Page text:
Further, Easter Week was the Feast of the Baptized, when the Church concentrating all her maternal care upon those whom St. Paul calls "her new-born babes", strengthened them by giving them for seven days, together with the Holy Eucharist8, instructions bearing upon the resurrection, the model of our supernatural life. " If you be risen with Christ," says St. Paul, "seek the things that are above ... not the things that are upon the earth. Mortify ... your members which are upon the earth; ... stripping yourselves of the old man with his deeds and putting on the new." St. Augustine comments: " When you put off the white garment of the baptismal ceremony, keep its whiteness always in your heart."
Paschaltide bears the character of a time of renewal. Corresponding to the Forty Days after our Lord's resurrection during which He built up His Church, it reminds us more especially of the infant Church herself; which is the reason why at this time, the Acts of the Apostles are read in the Breviary and in the Epistles at Holy Mass.
The cycle of the Incarnation, in which we adore the Son of God made man, and that of the Redemption in which, by His immolation of Himself He merited grace for us, are complementary to each other. Septuagesima, Lent and Passiontide are seasons of struggle and victory. Paschaltide honours the divine life which penetrates and transfigures the humanity of Christ in His Resurrection and Ascension. Pentecost shows us the Holy Ghost who feeds our souls with this same divine life, and prepares us for the resurrection to come, when it will be revealed in our bodies. In former times, every one received the Sacraments of Baptism, Confirmation and the Holy Eucharist on Easter Day or at Pentecost, and in that way all were reminded every year of the twofold anniversary of the triumph of Christ and of His mystical Body, the Church.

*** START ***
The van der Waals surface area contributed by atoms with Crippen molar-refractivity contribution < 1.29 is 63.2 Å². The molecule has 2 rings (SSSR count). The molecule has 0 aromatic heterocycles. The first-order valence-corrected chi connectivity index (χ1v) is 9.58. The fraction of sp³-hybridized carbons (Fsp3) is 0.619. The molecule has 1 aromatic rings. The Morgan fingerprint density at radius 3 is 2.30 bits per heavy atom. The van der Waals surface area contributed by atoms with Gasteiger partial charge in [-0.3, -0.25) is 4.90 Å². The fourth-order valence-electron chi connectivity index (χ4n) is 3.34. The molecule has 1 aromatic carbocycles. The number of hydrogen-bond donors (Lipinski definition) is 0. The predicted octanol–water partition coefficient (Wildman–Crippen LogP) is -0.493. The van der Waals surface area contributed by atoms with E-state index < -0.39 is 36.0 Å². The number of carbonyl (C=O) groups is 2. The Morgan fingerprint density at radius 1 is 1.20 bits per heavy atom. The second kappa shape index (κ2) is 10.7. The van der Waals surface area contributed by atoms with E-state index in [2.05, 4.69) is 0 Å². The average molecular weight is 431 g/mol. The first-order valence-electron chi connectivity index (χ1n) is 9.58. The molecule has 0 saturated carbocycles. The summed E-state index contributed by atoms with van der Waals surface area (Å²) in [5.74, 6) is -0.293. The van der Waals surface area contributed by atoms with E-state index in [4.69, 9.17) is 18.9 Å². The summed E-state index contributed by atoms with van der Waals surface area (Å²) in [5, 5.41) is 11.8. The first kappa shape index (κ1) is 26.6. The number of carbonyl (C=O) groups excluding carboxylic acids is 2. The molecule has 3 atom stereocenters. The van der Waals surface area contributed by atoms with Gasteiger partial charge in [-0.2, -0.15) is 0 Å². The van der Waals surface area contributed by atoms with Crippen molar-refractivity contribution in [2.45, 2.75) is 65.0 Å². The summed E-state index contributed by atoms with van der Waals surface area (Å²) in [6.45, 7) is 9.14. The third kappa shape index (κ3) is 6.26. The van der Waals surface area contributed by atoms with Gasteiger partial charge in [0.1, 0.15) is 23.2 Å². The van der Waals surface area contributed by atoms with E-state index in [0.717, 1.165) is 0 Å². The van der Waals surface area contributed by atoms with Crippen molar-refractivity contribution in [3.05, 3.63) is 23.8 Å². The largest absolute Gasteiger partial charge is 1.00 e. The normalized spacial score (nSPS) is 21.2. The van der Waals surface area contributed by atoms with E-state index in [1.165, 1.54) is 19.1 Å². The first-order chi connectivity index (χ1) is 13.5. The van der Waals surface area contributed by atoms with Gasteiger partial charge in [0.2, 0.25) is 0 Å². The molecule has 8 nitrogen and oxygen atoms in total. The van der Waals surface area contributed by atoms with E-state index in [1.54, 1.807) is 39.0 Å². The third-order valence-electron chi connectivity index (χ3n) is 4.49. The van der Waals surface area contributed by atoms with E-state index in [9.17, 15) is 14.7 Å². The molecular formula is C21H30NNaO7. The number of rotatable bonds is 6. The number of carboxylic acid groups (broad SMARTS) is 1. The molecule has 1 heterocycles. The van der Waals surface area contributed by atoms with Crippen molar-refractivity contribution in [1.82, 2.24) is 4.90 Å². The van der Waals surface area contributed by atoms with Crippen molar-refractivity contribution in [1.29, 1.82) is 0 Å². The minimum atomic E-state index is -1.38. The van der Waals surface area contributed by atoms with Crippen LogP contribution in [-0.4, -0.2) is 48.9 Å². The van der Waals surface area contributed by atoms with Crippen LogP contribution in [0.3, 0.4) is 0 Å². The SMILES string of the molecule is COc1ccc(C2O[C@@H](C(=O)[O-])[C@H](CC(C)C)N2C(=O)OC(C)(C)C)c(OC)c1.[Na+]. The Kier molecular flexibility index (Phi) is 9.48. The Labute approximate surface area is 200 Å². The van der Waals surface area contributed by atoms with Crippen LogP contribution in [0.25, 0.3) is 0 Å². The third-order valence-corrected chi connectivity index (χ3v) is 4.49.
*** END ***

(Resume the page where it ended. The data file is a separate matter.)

Just as the Lenten liturgy was specially adapted to encourage the reception of the Sacraments of the dead, so that of Easter included the partaking of those of the living. As late as the 12th century in all Western cathedrals, young children after having been baptized on Saturday night immediately received Confirmation and the Holy Eucharist, the pledge of a future life (O sacrum convivium), for did not our Lord say: "He that eateth my flesh and drinketh my blood hath everlasting life, and I will raise him up in the last day."(St. John 6
Every year the Easter Cycle calls up the memory of our Baptism, our First Communion and our Confirmation and ought to penetrate us more and more with this new life whose full growth will be accomplished at our Lord's second coming. Paschaltide is a reflection of heaven; and the Church, who at Passiontide wept over our Lord and over sinners, has now a double reason for rejoicing, for Christ is risen, and to herself many children are born.
This Easter joy is a foretaste of our own resurrection and of our entry into the heavenly country where the Master is gone to prepare a place, and whither the Holy Ghost, whom He has sent to us, will lead us.